SEMI Announces Eight New Technical Standards
Documents Include Anti-Counterfeiting, Thin-Film PV, and 450 mm Wafers
SAN JOSE, Calif. – July 1, 2010 – SEMI has published eight new technical standards applicable to the semiconductor, MEMS, FPD and photovoltaic (PV) manufacturing industry. The new standards, developed by technical experts from equipment and materials suppliers, device manufacturers and other companies participating in the SEMI International Standards Program, are available through the SEMIViews Standards product, available at: www.semi.org/semiviews.
The new standards, part of the July 2010 publication cycle, join more than 790 standards that have been published by SEMI during the past 36 years.
“Today’s release of these eight new SEMI International Standards covers a wide range of applications, including display, PV, and 450 mm wafers,” said James Amano, Director, SEMI International Standards. “These standards address issues that are active today, and those that will arise when and if the industry moves to larger-diameter silicon.”
The list of new SEMI Standards being released includes:
SEMI T20.3, Specification for Service Communication for Authentication of Semiconductors and Related Products;
SEMI E158, Mechanical Specification for Fab Wafer Carrier Used to Transport and Store 450 mm Wafers (450 FOUP) and Kinematic Coupling;
SEMI M76, Specification for Developmental 450 mm Diameter Polished Single Crystal Silicon Wafers;
SEMI D60, Test Method of Surface Scratch Resistance for FPD Polarizing Film and Its Materials;
SEMI E156, Mechanical Specification for 450 mm AMHS Stocker to Transport Interface;
SEMI E157, Specification for Module Process Tracking;
SEMI D59, 3D Display Terminology; and
SEMI PV4, Specification for Range of 5th Generation Substrate Sizes for Thin Film Photovoltaic Applications.
The SEMI Standards Program, established in 1973, covers all aspects of semiconductor process equipment and materials, from wafer manufacturing to test, assembly and packaging, in addition to the manufacture of flat panel displays, photovoltaic systems and micro-electromechanical systems (MEMS). More than 3,000 volunteers worldwide participate in the program, which is made up of 20 global technical committees. Visit www.semi.org/standards for further details about SEMI Standards.
SEMI is the global industry association serving the manufacturing supply chains for the microelectronic, display and photovoltaic industries. SEMI member companies are the engine of the future, enabling smarter, faster and more economical products that improve our lives. Since 1970, SEMI has been committed to helping members grow more profitably, create new markets and meet common industry challenges. SEMI maintains offices in Austin, Beijing, Bengaluru, Berlin, Brussels, Grenoble, Hsinchu, Moscow, San Jose, Seoul, Shanghai, Singapore, Tokyo, and Washington, D.C. For more information, visit www.semi.org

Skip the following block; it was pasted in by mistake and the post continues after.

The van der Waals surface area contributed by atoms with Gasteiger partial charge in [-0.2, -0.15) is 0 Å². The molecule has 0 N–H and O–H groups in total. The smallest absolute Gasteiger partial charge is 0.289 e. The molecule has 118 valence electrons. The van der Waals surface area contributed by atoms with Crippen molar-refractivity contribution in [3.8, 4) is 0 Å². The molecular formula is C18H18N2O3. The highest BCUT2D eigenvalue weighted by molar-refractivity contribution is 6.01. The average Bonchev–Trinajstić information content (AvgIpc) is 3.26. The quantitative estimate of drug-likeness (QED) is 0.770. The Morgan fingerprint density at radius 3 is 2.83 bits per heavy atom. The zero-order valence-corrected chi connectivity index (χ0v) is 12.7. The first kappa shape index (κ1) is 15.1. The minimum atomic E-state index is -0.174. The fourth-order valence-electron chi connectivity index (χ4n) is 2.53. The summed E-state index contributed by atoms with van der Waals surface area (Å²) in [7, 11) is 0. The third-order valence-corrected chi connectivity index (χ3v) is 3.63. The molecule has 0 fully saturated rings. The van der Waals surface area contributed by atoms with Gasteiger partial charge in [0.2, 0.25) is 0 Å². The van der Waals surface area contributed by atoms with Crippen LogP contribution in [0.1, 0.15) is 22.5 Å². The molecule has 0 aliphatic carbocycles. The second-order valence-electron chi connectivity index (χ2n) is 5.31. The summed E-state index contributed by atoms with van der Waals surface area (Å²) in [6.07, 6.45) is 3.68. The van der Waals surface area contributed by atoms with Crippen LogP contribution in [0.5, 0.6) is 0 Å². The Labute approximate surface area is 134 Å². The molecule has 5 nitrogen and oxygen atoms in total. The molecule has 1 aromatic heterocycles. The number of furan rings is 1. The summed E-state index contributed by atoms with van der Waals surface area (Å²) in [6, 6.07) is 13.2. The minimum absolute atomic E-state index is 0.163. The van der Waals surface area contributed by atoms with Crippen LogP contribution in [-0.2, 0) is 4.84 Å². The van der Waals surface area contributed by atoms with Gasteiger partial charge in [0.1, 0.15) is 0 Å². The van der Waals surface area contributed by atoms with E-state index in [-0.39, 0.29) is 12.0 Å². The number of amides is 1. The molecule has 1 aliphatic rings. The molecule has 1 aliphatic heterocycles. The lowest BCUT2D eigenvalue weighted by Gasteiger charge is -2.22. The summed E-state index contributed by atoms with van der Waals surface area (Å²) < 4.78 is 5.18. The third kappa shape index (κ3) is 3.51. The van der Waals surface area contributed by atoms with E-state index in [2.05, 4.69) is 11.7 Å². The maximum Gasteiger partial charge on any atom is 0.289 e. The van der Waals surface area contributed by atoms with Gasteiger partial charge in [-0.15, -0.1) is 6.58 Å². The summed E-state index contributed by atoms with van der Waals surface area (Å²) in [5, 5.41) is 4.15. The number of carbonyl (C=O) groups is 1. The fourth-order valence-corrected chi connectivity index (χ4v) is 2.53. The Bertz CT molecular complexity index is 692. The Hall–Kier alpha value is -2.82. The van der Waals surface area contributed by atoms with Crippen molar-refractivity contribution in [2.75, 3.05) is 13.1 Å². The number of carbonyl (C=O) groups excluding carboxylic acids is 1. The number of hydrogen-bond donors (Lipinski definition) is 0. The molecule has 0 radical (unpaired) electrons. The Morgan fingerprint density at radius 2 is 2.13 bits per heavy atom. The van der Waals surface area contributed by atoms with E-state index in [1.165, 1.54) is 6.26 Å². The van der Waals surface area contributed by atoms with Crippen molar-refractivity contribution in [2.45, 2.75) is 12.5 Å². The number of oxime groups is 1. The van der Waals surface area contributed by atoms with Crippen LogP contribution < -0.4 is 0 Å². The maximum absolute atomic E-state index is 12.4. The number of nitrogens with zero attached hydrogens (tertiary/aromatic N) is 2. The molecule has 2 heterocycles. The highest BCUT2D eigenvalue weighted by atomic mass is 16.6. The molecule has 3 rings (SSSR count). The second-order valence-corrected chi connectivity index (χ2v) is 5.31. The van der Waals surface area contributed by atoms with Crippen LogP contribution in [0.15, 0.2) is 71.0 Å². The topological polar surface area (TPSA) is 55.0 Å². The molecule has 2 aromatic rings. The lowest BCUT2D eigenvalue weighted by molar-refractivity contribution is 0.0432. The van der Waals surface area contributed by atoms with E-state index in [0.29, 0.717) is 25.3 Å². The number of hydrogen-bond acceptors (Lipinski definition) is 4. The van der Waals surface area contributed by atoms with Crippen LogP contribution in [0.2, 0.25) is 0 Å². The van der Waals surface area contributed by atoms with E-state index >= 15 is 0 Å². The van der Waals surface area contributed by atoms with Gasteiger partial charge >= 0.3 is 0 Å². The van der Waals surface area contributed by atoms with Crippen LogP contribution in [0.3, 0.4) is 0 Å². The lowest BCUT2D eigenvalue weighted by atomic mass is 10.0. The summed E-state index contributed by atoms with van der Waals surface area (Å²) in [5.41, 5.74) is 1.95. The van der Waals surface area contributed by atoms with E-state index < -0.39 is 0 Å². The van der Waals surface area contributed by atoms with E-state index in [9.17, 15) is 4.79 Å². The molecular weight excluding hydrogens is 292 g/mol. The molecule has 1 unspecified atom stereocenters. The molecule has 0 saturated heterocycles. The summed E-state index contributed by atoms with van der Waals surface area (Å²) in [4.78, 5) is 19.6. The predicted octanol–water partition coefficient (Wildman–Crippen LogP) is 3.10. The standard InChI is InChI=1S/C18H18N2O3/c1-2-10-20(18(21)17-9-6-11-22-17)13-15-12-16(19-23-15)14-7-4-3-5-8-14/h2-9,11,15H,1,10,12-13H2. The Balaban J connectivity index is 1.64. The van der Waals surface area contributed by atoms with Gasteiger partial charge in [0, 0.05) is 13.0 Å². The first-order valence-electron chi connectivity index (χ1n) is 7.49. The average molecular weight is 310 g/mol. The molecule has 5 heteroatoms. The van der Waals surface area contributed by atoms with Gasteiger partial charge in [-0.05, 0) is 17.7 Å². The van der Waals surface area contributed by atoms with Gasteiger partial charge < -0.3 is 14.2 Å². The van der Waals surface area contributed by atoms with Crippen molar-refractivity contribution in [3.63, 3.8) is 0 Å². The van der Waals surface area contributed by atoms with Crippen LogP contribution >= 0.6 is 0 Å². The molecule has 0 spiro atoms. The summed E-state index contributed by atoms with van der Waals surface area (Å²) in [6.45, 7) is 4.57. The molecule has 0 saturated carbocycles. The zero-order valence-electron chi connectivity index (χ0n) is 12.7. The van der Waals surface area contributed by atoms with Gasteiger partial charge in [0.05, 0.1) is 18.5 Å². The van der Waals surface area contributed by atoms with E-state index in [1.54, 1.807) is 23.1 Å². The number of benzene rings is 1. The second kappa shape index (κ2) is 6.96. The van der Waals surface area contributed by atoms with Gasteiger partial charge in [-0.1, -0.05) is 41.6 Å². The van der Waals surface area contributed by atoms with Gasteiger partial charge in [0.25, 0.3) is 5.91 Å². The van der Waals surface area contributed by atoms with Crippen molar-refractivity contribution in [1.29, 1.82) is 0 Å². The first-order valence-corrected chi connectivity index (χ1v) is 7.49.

Editor’s Note: Following is detailed information about several of the new SEMI standards.
SEMI T20.3: Large quantities of semiconductor device products are distributed in the business world to be embedded into various electronics products such as television sets, computers, automobiles or their components, and so on. The electronic component supply network is frequently contaminated by counterfeit and tainted product. The risk of procuring contaminated goods increases when authorized (certified) distribution networks run out of product. This may occur with supply shortfalls or terminated products. Then, purchasing policy may also force procurement from non-certified distributors.
A product may be substituted by counterfeiting the item secretly anywhere in a chain of distribution. If the authentic products have specific identification, e.g., an unpredictable random code issued by some authentication organization, on them most (but not all) counterfeits can be detected anywhere in the distribution chain.
When authentication is practiced consistently at key points in the trade stream, and when it is left open for any party to participate, it drives unintended counterfeit purchases to a minimum in a way that can be deployed easily and relatively inexpensively in a wide variety of settings.
The semiconductor industry has lacked standardized methods to validate the integrity of goods from non-certified distributors or suppliers. The purpose of this specification is to describe the system architecture aspect of an authentication process to establish the trusted identity of products or objects.
This specification is one element of a suite of standards aimed at enabling automated, reliable, and secure product authentication for the semiconductor industry, thereby reducing the presence of illegal counterfeit items in the marketplace.
This specification provides any interested party (without restriction) the communication protocols to check the authentication of a product within the supply chain.
SEMI M76: Silicon process test wafers (or developmental wafers) are silicon wafers suitable to perform development and characterization of semiconductor fabrication processes and equipment. This document details wafer required properties by category to assist manufacturers in choosing the appropriate wafer type for a given application. For example, there are wafers used for development of lithographic and patterning equipment and processes, for furnace and thermal processes development, and for films, such as dielectrics and metals deposition. Material removal from the silicon wafers, particle measurement, and contamination effects resulting from subsequent fabrication processes can be studied.